Last week my fifteen-year-old laughed at seeing her breath one morning as she scraped frost off her the windshield of the car.
For the first time.
My pleasure came from the pure, uncensored delight of that laugh. She’s a teenager. It’s been a while since I heard such a sustained, twitter of engagement that wasn’t proceeded or followed by snark or cynicism.
“Mom! Look! Look at my breath! Look how far it goes,” she said, waving her hand through her swirling white breath-cloud.
“Cool isn’t it?” I asked, recalling the fun of growing up in the snowbelt: snow balls, sledding, snow-fights, skiing, snow days, the hard-cold metallic tang of licking icicles, days spent sledding on the hills of our farm.
I was baffled to think how my grown-up southwestern life had made such memories distant or non-existent for my kids. I found it hard to believe that my daughter could have already forgotten her first several Christmas’s in New York.
My father and husband detest winter. One grew up in the American South where they didn’t have much of a winter, and the other grew up under the grey, snow-shrouded Northern coast of Germany.
They have objections to cold, grey, winter and frost. To basically anything cold or dark.
I have no objections to cold, or dark or frost. I have objections to forgetting.
When I called my mom later over breakfast, she reminded me that the end of January this year marked some 35 years since the Blizzard of ’77 hit Western New York.
“Don’t you remember?” My mom asked. “I sent you and your sister outside to experience the driving snow—like needles on your faces. I wanted you to understand how strong that storm could be. How beautiful. How deadly.”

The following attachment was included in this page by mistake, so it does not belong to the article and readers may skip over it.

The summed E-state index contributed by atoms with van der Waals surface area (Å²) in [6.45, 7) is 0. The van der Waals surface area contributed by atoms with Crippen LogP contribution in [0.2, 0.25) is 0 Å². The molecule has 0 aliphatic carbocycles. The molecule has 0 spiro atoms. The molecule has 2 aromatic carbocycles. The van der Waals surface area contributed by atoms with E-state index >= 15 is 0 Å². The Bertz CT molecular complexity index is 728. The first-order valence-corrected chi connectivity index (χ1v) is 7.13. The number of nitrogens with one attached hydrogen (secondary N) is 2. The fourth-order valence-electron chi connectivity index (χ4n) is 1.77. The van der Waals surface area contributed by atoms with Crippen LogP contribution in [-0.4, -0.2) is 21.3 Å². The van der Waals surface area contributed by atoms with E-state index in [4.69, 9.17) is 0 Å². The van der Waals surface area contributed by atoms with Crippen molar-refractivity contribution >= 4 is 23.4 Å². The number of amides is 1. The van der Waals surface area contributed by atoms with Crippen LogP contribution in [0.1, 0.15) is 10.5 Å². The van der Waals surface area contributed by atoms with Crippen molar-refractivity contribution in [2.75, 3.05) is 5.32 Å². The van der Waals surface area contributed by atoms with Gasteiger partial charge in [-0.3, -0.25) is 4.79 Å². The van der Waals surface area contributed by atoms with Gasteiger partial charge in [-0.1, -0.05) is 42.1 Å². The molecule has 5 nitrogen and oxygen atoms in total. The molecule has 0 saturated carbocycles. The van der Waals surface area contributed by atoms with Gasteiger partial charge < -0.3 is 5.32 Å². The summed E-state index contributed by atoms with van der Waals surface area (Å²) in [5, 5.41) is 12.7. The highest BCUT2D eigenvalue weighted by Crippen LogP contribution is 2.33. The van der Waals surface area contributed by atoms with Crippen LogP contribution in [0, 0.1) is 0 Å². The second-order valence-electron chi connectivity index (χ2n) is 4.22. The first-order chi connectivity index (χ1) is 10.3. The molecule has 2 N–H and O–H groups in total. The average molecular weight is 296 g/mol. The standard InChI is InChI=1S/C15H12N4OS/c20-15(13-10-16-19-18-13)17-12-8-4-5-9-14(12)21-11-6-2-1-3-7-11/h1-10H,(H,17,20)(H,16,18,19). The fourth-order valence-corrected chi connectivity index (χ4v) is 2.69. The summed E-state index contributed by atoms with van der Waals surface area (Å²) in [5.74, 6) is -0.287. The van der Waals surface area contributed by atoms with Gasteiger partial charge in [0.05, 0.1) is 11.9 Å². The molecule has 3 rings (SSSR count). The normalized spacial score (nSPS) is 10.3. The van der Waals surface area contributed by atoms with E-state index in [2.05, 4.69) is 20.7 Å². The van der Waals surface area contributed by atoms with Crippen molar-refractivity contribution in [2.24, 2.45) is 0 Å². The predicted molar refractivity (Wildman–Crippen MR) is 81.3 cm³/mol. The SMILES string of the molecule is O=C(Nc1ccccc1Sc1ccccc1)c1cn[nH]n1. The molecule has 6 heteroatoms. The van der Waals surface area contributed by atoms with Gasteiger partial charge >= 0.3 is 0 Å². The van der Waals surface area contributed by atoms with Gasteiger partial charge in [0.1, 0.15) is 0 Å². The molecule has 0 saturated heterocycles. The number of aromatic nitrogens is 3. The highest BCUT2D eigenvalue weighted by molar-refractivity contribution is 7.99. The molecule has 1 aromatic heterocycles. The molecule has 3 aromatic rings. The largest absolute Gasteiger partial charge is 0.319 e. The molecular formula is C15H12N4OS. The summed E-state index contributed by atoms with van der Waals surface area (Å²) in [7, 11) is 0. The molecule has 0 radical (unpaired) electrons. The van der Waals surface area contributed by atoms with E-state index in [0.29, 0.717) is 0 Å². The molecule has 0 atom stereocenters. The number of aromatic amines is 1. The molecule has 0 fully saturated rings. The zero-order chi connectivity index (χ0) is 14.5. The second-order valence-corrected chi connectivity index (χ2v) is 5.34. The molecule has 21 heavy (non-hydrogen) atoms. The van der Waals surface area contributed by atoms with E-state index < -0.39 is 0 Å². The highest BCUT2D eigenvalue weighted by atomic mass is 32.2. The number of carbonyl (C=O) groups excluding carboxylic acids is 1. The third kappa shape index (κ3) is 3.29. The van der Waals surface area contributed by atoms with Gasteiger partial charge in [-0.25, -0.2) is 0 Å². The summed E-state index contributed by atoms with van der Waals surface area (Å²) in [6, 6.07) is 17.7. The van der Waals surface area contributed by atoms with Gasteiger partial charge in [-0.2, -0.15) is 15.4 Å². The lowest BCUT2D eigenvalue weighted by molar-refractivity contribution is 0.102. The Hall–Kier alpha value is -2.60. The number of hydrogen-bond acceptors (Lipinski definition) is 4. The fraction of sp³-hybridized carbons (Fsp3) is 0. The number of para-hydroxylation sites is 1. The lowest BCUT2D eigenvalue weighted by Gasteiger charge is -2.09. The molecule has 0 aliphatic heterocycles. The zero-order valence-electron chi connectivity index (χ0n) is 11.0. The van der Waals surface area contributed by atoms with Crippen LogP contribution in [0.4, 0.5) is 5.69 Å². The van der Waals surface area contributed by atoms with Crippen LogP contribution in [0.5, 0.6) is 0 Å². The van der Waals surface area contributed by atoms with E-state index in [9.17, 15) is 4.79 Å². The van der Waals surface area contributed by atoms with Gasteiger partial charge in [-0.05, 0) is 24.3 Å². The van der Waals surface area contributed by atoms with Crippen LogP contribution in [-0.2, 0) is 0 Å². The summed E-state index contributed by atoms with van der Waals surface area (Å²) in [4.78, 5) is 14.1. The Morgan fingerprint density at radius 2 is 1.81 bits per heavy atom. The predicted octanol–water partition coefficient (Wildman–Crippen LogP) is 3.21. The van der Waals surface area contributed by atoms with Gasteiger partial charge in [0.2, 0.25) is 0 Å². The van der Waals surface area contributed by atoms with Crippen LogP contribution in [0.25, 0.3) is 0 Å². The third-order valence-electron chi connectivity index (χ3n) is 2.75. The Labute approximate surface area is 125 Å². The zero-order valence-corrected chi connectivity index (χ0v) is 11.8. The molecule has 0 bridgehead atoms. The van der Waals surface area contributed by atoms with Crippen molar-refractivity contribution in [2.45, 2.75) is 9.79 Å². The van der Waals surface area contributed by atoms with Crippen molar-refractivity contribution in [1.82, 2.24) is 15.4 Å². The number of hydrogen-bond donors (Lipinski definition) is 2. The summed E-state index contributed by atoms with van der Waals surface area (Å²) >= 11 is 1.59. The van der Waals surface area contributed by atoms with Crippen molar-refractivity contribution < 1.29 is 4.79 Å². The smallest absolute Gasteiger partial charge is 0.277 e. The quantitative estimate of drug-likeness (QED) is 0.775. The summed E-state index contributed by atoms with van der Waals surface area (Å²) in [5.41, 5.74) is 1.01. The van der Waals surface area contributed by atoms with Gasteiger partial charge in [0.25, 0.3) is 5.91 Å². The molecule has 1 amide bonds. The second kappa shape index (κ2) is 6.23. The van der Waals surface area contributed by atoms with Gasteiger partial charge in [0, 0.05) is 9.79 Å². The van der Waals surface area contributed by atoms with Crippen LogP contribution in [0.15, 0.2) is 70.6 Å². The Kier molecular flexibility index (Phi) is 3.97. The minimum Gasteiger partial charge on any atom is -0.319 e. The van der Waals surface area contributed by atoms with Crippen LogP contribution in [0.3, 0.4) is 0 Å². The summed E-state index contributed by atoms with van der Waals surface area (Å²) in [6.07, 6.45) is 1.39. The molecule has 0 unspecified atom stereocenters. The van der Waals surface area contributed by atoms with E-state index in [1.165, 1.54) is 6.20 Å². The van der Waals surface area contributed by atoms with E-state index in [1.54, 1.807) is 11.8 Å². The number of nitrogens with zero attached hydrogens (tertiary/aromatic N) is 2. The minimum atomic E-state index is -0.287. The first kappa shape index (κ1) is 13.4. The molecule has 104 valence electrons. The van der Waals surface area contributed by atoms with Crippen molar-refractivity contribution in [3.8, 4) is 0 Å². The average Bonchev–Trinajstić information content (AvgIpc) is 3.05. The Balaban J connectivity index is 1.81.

That’s my mom! (The focus was probably on deadly…) “You probably didn’t let us go very far… . Did you string a line out to the mailbox like they did in the Laura Ingall’s Wilder stories?” I was biding my time, waiting for the memories to surface, afraid of how much I’d forgotten.
“Yes. But I wanted you to feel how fast that wind and snow were.”
Sure enough another memory threaded its way to the surface.
“Yes, and daddy would heat with that kerosene heater,” I said, images of the inky, heat-distorted air rising in our living room danced across my mind. As I kid, in winter I delighted in watching TV through the wavering air.
How funny, Donnie and Marie looked, their swaying exaggerated by the heat rising from the heater or how it squished Hawkeye Pierce’s head one way or the other on M*A*S*H.
But the Blizzard of ’77 cut out a lot of electricity, leaving those images to memory, causing us to read by kerosene lamp and warm ourselves in a tight ring around this heater propped in the center of our living room.
I remember how tired we were from the seemingly endless whining winds, snowed-over windows, days without a view of my grandparents house next door, freezing bedrooms and skin-cracking heat of that portable heater.
“And, you hung blankets over the doorway to the front room because the winds sucked heat from the addition.”
My parents must have worried at the start of the storm if we’d be warm enough with the electrical and natural gas shortages. We lived in a large modified A-frame, which sported a wall of windows on one end.
How my mother had enough blankets, to cover those, and seal off my parents loft of a bedroom, I’ll never know. I think we even dragged out sleeping bags to cover the beds too.
Other thoughts came to mind: my mom’s worried look when she came home the day before the blizzard hit and described how the grocery store had been gutted of staples: no bread, no milk, no canned goods, down to almost bare shelves.
But we didn’t need to worry. My mother and grandmother’s basements were filled with canned goods and overstocked farm freezers, including one in the chicken house if you were brave enough to face the whipping winds, zero-visibility and hard-packed snow drifts.
The truth was if you didn’t mind a little freezer burn on the food or from the snow-driven chicken house run, we were prepared. But going outside into the blinding, driving storm really wasn’t an option.
And neither is forgetting.
Thank you daughter and mother. I never imagined your laughter and a little frost could transport me back to a blizzard.
Have you had a moment that’s unfrozen memory lately?